Centre for Road Safety active executive director Craig Moran says that while all helmets sold here meet either Australian Standards or global standard UNECE 22.05, CRASH ratings “give riders more information so they can chose the best helmet for their situation”.
By “more information” they mean ratings out of five for safety and comfort. The standards just say they passed the tests, but don’t provide ratings.
For example, a helmet only has to achieve the lowest one-star CRASH rating to pass Australian and Euro helmet certification.
AS/NZ 1698 and UNECE 22.05 certification make no mention at all of comfort which is important for reducing rider fatigure which can distract your attention.
CRASH has tested 34 full-face helmets since 2017 and 1012 pre-2017, 17 open face helmets since 2017 and 35 prior and nine dual-purpose helmets since 2017 and 23 prior.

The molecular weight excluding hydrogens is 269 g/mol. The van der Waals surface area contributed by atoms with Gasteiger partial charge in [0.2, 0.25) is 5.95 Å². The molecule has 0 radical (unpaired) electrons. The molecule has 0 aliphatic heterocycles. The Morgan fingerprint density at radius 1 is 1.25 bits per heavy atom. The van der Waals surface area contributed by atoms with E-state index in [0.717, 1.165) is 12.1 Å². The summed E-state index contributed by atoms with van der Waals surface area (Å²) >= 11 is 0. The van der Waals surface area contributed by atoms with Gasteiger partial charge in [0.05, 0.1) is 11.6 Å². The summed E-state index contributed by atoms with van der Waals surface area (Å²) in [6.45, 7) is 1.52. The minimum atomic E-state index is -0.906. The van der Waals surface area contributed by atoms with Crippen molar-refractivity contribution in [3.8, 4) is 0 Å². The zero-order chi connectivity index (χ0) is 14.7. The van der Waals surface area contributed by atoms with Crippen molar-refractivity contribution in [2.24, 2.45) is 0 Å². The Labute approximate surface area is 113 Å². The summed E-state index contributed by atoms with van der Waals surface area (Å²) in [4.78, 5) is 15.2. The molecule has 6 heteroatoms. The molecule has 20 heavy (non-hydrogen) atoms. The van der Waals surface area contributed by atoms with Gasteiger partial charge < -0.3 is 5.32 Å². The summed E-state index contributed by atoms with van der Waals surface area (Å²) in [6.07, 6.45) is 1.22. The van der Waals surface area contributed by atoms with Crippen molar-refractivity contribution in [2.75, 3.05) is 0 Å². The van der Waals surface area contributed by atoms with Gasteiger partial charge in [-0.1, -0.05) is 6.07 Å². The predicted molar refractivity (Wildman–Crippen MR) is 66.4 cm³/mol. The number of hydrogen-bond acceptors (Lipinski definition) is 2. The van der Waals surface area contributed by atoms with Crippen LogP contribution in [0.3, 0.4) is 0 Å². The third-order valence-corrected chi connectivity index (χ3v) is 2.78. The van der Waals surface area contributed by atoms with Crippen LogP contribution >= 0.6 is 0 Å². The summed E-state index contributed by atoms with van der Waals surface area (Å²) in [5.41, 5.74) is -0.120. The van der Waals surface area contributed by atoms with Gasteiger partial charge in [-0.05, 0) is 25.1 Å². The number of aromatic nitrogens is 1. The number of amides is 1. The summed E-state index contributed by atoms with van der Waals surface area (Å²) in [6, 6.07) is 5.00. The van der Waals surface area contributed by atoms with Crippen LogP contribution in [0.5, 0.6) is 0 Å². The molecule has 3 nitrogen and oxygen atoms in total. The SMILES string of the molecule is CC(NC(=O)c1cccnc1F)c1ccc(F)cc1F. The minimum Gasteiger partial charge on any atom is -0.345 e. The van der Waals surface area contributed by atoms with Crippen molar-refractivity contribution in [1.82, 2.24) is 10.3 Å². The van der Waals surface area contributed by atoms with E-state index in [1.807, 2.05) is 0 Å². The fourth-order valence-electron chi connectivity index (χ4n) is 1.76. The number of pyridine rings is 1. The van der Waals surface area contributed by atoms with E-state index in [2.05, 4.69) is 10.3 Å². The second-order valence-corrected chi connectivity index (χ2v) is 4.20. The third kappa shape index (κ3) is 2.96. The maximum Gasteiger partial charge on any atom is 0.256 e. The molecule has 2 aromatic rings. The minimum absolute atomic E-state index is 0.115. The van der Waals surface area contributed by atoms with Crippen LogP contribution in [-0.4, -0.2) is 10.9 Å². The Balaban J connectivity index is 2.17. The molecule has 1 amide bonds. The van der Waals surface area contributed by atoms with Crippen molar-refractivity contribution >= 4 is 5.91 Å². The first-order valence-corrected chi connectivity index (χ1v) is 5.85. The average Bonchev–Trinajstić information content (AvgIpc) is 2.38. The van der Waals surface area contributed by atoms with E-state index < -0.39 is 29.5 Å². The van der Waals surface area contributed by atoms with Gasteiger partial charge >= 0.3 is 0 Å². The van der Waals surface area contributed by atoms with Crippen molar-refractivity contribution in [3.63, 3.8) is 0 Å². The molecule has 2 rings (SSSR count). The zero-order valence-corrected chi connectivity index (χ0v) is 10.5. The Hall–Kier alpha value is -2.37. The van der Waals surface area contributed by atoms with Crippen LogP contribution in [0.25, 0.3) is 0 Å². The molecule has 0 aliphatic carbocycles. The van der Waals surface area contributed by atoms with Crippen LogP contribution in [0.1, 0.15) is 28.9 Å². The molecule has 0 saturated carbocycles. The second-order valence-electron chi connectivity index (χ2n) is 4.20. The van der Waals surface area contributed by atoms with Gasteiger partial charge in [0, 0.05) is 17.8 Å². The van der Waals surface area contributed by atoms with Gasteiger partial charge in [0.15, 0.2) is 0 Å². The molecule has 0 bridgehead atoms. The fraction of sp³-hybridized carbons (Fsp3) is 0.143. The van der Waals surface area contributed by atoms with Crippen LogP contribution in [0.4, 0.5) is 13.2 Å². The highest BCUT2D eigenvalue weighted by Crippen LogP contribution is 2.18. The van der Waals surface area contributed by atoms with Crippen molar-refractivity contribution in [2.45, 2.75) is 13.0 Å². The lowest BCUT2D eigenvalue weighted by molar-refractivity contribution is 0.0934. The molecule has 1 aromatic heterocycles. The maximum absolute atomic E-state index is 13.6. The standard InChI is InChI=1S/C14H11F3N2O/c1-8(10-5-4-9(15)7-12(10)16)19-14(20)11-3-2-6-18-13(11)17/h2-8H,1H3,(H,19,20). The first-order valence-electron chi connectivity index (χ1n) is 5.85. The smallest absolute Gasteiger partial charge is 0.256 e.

It is not as comprehensive as the similar British SHARP helmet safety scheme. It has tested and rated hundreds of helmets, almost all of which are now available for sale in Australia.
“The helmets are chosen based a number of criteria including their approximate number of sales or popularity or if the consortium identifies a particular helmet as requiring further performance testing,” Craig says.
“Helmets are proven to reduce the severity of head injuries as well as the likelihood of death and disability.
“We also recently launched MotoCAP which is a consumer information program designed to provide riders with scientifically-based information about the protection and comfort of a range of motorcycle jackets, pants and gloves available in Australia and New Zealand.”
CRASH is run by a consortium of NSW government agencies and Swann Insurance.
It assesses and compares motorcycle helmets in terms of their ability to protect the wearer’s head in a crash and how comfortable the helmet is to wear.